# Get the pointer to an element in a two-dimensional array

If I have this array:

``````#define a 10
#define b 20

int foo[a][b];
``````

I could get the pointer to `foo[i][j]` like this:

``````int *pointerToElement(i, j)
{
return *foo + i * b + j;
}
``````

Isn't there an easier way using index notation (`*foo[i][j]`)?

-

``````return & foo[i][j];
``````
-
That was almost too easy... – Tyilo Nov 22 '12 at 15:16

``````*foo + i * b + j
``````

This dereferences the pointer `foo` and adds something to its value. What you want is:

``````foo + i * b + j
``````

And since the index notation also dereferences the pointer, you have to reference it again:

``````&foo[i][j]
``````
-
The method works for me: codepad.org/C7ytCw8J – Tyilo Nov 22 '12 at 15:20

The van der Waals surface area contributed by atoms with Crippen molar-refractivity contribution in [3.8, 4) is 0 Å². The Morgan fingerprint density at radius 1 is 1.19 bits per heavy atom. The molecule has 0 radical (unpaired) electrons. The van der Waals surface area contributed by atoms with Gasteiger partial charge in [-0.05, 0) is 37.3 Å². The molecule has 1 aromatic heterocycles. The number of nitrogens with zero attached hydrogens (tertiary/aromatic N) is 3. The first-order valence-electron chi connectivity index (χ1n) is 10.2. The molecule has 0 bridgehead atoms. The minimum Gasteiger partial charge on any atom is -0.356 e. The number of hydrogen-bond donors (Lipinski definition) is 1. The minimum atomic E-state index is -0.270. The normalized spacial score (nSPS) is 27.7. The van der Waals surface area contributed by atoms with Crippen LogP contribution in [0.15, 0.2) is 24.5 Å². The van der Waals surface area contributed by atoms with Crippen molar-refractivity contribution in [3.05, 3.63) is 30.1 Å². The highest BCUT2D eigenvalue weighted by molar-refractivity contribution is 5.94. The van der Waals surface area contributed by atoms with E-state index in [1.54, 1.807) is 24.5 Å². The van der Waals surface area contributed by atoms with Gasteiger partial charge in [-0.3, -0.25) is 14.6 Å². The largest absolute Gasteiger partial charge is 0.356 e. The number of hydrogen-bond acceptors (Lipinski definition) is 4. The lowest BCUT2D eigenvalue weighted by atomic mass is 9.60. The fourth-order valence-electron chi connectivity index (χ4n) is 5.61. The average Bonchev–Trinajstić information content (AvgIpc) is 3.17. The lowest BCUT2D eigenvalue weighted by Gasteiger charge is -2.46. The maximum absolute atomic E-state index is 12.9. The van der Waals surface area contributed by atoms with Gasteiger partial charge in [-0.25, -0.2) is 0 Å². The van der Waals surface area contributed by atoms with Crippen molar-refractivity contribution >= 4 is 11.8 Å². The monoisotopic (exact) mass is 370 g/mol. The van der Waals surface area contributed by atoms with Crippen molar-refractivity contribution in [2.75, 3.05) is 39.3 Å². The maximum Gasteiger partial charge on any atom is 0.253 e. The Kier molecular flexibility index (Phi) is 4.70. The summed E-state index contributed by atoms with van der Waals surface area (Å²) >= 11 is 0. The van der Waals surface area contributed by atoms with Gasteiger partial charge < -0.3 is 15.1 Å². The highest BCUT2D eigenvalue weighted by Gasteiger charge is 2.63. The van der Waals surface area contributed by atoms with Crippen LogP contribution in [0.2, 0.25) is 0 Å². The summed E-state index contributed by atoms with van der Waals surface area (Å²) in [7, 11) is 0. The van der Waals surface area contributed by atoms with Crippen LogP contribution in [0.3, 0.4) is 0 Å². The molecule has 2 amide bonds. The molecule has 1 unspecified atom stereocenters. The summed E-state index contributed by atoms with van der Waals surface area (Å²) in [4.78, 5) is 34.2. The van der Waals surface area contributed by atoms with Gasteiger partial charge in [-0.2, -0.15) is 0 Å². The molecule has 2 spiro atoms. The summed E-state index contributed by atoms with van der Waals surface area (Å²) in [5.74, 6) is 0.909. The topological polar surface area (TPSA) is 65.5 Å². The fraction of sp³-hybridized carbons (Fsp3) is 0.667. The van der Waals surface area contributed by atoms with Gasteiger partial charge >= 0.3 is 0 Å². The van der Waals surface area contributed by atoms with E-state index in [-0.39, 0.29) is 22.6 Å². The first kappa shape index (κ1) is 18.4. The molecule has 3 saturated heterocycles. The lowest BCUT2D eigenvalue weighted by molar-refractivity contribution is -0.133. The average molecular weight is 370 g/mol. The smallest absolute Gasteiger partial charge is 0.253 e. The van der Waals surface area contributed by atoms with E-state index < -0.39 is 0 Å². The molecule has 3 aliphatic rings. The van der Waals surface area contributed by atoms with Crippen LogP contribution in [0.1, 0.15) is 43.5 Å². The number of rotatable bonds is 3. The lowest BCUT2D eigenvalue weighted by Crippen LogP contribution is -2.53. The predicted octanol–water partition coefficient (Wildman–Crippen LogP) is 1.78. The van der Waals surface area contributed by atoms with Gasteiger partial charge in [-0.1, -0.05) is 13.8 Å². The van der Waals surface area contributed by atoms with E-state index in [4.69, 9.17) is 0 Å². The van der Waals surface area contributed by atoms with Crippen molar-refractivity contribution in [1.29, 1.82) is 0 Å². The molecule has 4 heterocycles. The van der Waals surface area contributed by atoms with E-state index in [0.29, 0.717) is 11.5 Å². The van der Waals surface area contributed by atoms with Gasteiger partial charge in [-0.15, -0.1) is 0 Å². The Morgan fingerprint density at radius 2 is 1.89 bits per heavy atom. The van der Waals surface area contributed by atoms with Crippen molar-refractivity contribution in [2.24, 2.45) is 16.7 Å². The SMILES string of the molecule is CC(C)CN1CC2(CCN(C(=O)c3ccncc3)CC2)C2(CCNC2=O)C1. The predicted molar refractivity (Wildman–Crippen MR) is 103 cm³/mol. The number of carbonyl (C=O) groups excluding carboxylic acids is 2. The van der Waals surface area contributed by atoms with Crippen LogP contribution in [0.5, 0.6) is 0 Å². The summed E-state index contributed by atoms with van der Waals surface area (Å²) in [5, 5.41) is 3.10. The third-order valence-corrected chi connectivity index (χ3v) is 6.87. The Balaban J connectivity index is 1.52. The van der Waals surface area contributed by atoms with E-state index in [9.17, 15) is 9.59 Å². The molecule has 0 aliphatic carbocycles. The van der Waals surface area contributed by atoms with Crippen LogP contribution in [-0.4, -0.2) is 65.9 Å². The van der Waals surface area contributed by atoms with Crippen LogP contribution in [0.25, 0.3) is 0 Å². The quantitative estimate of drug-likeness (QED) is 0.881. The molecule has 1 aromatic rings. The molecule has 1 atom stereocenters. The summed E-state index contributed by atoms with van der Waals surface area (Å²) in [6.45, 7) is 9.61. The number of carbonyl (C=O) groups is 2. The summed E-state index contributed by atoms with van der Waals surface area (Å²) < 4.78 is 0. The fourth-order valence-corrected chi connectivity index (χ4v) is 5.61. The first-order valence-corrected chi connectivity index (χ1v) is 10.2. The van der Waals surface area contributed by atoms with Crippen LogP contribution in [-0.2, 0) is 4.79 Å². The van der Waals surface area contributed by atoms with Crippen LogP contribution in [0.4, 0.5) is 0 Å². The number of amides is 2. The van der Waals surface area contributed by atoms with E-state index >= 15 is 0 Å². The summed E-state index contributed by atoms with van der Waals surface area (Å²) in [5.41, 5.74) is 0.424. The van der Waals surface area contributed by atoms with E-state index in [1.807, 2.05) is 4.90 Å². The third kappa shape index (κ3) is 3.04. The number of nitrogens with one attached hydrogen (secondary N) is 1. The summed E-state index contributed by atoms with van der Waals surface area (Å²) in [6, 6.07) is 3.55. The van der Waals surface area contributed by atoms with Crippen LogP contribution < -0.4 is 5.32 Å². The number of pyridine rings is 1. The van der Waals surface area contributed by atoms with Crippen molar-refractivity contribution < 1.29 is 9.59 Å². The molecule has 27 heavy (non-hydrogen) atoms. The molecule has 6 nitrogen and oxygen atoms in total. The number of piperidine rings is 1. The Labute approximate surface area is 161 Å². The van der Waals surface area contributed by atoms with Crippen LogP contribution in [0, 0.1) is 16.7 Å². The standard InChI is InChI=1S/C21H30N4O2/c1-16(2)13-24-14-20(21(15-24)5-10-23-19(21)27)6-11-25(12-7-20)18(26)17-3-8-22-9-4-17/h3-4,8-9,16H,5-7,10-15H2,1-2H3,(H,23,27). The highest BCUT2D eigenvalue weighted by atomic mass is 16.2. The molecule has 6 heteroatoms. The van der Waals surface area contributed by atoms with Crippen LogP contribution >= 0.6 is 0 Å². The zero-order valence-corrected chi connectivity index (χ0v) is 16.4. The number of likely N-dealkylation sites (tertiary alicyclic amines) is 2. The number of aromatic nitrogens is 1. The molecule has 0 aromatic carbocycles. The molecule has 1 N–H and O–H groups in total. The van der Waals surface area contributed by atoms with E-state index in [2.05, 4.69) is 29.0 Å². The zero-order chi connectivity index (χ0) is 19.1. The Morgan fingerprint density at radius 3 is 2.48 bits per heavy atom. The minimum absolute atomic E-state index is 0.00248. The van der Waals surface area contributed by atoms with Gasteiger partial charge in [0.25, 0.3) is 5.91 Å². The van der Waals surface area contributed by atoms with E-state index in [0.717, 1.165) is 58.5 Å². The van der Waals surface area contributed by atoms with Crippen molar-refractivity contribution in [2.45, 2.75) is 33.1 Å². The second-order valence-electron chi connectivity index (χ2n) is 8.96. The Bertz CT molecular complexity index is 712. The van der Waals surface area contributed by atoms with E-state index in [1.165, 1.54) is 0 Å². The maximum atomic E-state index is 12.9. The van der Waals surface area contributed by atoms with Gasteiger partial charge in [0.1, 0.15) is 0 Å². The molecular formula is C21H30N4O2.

Of course: `foo` is pointer to pointer to int, so when dereferenced, it's still a pointer (to int). ) Still this codepad is wrong: you shouldn't play with `[a][b]`; only `[0..a-1][0..b-1]` values are in range. ) – raina77ow Nov 22 '12 at 15:32
@raina77ow No, `foo` is an `int[10][20]`, not an `int**`, and decays into an `int (*)[20]`, a pointer to array of 20 `int`, in most contexts. So `foo + i*b + j` would produce an `int (*)[20]` at a byte-offset of `(i*b+j)*sizeof(int[20])` behind the first byte of `foo` if `a` were large enough (it isn't, unless `i == 0` and `j` is small enough, or one of the two is negative with appropriate magnitude, so the addition invokes undefined behaviour in general). `*foo` on the other hand is an `int[20]`, and that decays in most contexts into an `int*`, so `*foo + i*b + j` works. – Daniel Fischer Nov 22 '12 at 15:53